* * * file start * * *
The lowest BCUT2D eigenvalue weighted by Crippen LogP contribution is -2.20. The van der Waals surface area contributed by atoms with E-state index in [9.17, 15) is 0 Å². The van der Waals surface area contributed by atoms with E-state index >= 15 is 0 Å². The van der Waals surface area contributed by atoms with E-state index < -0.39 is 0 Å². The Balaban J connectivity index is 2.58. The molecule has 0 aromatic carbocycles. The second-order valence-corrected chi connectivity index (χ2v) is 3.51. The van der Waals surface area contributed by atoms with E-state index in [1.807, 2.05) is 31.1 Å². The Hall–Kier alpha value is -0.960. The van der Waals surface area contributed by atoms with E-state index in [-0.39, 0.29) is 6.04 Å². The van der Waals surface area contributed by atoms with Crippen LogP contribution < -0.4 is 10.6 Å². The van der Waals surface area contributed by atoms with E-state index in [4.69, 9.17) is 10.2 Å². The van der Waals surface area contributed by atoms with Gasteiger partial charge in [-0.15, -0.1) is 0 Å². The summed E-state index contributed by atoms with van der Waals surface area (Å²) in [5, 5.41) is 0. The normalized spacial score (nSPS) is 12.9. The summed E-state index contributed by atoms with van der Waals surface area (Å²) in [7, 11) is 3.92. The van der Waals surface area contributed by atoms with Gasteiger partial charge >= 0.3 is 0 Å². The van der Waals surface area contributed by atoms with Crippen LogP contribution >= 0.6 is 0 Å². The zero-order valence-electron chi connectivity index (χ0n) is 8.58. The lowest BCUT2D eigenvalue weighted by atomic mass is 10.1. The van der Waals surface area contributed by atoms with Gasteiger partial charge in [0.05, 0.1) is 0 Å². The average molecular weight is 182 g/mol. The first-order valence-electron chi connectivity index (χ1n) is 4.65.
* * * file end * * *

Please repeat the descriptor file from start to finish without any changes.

The lowest BCUT2D eigenvalue weighted by Crippen LogP contribution is -2.20. The van der Waals surface area contributed by atoms with E-state index in [9.17, 15) is 0 Å². The van der Waals surface area contributed by atoms with E-state index >= 15 is 0 Å². The van der Waals surface area contributed by atoms with E-state index < -0.39 is 0 Å². The Balaban J connectivity index is 2.58. The molecule has 0 aromatic carbocycles. The second-order valence-corrected chi connectivity index (χ2v) is 3.51. The van der Waals surface area contributed by atoms with E-state index in [1.807, 2.05) is 31.1 Å². The Hall–Kier alpha value is -0.960. The van der Waals surface area contributed by atoms with E-state index in [-0.39, 0.29) is 6.04 Å². The van der Waals surface area contributed by atoms with Crippen LogP contribution < -0.4 is 10.6 Å². The van der Waals surface area contributed by atoms with E-state index in [4.69, 9.17) is 10.2 Å². The van der Waals surface area contributed by atoms with Gasteiger partial charge in [-0.15, -0.1) is 0 Å². The summed E-state index contributed by atoms with van der Waals surface area (Å²) in [5, 5.41) is 0. The normalized spacial score (nSPS) is 12.9. The summed E-state index contributed by atoms with van der Waals surface area (Å²) in [7, 11) is 3.92. The van der Waals surface area contributed by atoms with Gasteiger partial charge >= 0.3 is 0 Å². The van der Waals surface area contributed by atoms with Crippen LogP contribution >= 0.6 is 0 Å². The zero-order valence-electron chi connectivity index (χ0n) is 8.58. The lowest BCUT2D eigenvalue weighted by atomic mass is 10.1. The van der Waals surface area contributed by atoms with Gasteiger partial charge in [0.05, 0.1) is 0 Å². The average molecular weight is 182 g/mol. The first-order valence-electron chi connectivity index (χ1n) is 4.65.